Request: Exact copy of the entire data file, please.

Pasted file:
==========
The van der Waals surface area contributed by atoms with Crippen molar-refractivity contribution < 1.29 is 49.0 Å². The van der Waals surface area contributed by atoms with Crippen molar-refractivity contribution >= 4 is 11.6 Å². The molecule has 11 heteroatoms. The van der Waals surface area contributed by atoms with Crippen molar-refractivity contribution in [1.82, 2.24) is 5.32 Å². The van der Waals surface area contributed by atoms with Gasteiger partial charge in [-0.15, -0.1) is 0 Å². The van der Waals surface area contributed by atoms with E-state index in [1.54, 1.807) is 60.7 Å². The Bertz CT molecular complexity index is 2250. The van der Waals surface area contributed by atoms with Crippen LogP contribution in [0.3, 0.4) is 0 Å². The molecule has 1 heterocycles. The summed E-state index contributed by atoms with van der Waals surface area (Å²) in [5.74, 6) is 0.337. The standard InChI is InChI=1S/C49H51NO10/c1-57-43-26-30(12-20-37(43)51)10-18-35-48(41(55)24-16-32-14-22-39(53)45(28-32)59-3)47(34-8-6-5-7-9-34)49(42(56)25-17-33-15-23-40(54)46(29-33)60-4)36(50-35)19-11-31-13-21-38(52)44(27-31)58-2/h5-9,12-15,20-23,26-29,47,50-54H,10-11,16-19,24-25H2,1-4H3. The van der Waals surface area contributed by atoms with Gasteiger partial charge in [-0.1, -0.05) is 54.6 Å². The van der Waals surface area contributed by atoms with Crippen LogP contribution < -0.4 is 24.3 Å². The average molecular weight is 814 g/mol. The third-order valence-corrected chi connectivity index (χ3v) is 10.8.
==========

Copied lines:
The van der Waals surface area contributed by atoms with Crippen molar-refractivity contribution < 1.29 is 49.0 Å². The van der Waals surface area contributed by atoms with Crippen molar-refractivity contribution >= 4 is 11.6 Å². The molecule has 11 heteroatoms. The van der Waals surface area contributed by atoms with Crippen molar-refractivity contribution in [1.82, 2.24) is 5.32 Å². The van der Waals surface area contributed by atoms with Gasteiger partial charge in [-0.15, -0.1) is 0 Å². The van der Waals surface area contributed by atoms with E-state index in [1.54, 1.807) is 60.7 Å². The Bertz CT molecular complexity index is 2250. The van der Waals surface area contributed by atoms with Crippen LogP contribution in [0.3, 0.4) is 0 Å². The molecule has 1 heterocycles. The summed E-state index contributed by atoms with van der Waals surface area (Å²) in [5.74, 6) is 0.337. The standard InChI is InChI=1S/C49H51NO10/c1-57-43-26-30(12-20-37(43)51)10-18-35-48(41(55)24-16-32-14-22-39(53)45(28-32)59-3)47(34-8-6-5-7-9-34)49(42(56)25-17-33-15-23-40(54)46(29-33)60-4)36(50-35)19-11-31-13-21-38(52)44(27-31)58-2/h5-9,12-15,20-23,26-29,47,50-54H,10-11,16-19,24-25H2,1-4H3. The van der Waals surface area contributed by atoms with Gasteiger partial charge in [-0.1, -0.05) is 54.6 Å². The van der Waals surface area contributed by atoms with Crippen LogP contribution < -0.4 is 24.3 Å². The average molecular weight is 814 g/mol. The third-order valence-corrected chi connectivity index (χ3v) is 10.8.